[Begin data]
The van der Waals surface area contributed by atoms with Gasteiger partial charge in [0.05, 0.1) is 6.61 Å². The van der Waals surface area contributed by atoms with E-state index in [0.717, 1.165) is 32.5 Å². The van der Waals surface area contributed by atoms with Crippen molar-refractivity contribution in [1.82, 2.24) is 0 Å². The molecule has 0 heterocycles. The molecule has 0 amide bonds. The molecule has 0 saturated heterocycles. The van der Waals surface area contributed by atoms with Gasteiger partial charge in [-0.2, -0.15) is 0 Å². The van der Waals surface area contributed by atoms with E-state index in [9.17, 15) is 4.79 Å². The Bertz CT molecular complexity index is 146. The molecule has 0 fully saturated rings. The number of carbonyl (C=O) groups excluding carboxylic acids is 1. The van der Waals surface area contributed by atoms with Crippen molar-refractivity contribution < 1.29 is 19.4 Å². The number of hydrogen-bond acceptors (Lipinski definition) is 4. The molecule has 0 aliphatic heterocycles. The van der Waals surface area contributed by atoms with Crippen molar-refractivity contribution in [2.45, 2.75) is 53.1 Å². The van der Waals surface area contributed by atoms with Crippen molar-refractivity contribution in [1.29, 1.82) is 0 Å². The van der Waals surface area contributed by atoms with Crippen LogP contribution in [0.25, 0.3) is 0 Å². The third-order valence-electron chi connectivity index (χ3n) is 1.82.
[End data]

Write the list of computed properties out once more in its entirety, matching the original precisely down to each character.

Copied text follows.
The van der Waals surface area contributed by atoms with Gasteiger partial charge in [0.05, 0.1) is 6.61 Å². The van der Waals surface area contributed by atoms with E-state index in [0.717, 1.165) is 32.5 Å². The van der Waals surface area contributed by atoms with Crippen molar-refractivity contribution in [1.82, 2.24) is 0 Å². The molecule has 0 heterocycles. The molecule has 0 amide bonds. The molecule has 0 saturated heterocycles. The van der Waals surface area contributed by atoms with Gasteiger partial charge in [-0.2, -0.15) is 0 Å². The van der Waals surface area contributed by atoms with E-state index in [9.17, 15) is 4.79 Å². The Bertz CT molecular complexity index is 146. The molecule has 0 fully saturated rings. The number of carbonyl (C=O) groups excluding carboxylic acids is 1. The van der Waals surface area contributed by atoms with Crippen molar-refractivity contribution < 1.29 is 19.4 Å². The number of hydrogen-bond acceptors (Lipinski definition) is 4. The molecule has 0 aliphatic heterocycles. The van der Waals surface area contributed by atoms with Crippen molar-refractivity contribution in [2.45, 2.75) is 53.1 Å². The van der Waals surface area contributed by atoms with Crippen molar-refractivity contribution in [1.29, 1.82) is 0 Å². The van der Waals surface area contributed by atoms with Crippen LogP contribution in [0.25, 0.3) is 0 Å². The third-order valence-electron chi connectivity index (χ3n) is 1.82.